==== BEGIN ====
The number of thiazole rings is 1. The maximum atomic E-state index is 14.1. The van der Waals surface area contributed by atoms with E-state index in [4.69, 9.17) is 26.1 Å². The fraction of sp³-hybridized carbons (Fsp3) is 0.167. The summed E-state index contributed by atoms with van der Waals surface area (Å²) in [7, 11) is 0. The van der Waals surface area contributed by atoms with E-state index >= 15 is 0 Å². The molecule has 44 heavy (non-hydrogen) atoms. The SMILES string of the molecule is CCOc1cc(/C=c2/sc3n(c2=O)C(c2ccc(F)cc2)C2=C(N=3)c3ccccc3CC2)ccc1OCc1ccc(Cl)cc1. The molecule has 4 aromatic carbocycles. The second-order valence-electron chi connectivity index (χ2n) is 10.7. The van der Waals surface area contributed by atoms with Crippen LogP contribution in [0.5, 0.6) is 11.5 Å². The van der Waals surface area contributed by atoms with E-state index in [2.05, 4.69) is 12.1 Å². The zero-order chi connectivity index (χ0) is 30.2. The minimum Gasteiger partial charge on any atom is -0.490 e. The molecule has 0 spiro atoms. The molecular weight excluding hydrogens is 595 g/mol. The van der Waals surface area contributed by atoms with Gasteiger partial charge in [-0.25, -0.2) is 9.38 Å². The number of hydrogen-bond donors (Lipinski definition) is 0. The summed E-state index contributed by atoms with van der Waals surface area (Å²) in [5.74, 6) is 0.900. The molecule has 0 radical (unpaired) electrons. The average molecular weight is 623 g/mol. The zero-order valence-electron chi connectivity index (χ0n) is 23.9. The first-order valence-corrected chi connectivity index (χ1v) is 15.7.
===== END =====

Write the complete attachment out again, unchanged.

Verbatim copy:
The number of thiazole rings is 1. The maximum atomic E-state index is 14.1. The van der Waals surface area contributed by atoms with E-state index in [4.69, 9.17) is 26.1 Å². The fraction of sp³-hybridized carbons (Fsp3) is 0.167. The summed E-state index contributed by atoms with van der Waals surface area (Å²) in [7, 11) is 0. The van der Waals surface area contributed by atoms with E-state index >= 15 is 0 Å². The molecule has 44 heavy (non-hydrogen) atoms. The SMILES string of the molecule is CCOc1cc(/C=c2/sc3n(c2=O)C(c2ccc(F)cc2)C2=C(N=3)c3ccccc3CC2)ccc1OCc1ccc(Cl)cc1. The molecule has 4 aromatic carbocycles. The second-order valence-electron chi connectivity index (χ2n) is 10.7. The van der Waals surface area contributed by atoms with Crippen LogP contribution in [0.5, 0.6) is 11.5 Å². The van der Waals surface area contributed by atoms with E-state index in [2.05, 4.69) is 12.1 Å². The zero-order chi connectivity index (χ0) is 30.2. The minimum Gasteiger partial charge on any atom is -0.490 e. The molecule has 0 spiro atoms. The molecular weight excluding hydrogens is 595 g/mol. The van der Waals surface area contributed by atoms with Gasteiger partial charge in [-0.25, -0.2) is 9.38 Å². The number of hydrogen-bond donors (Lipinski definition) is 0. The summed E-state index contributed by atoms with van der Waals surface area (Å²) in [5.74, 6) is 0.900. The molecule has 0 radical (unpaired) electrons. The average molecular weight is 623 g/mol. The zero-order valence-electron chi connectivity index (χ0n) is 23.9. The first-order valence-corrected chi connectivity index (χ1v) is 15.7.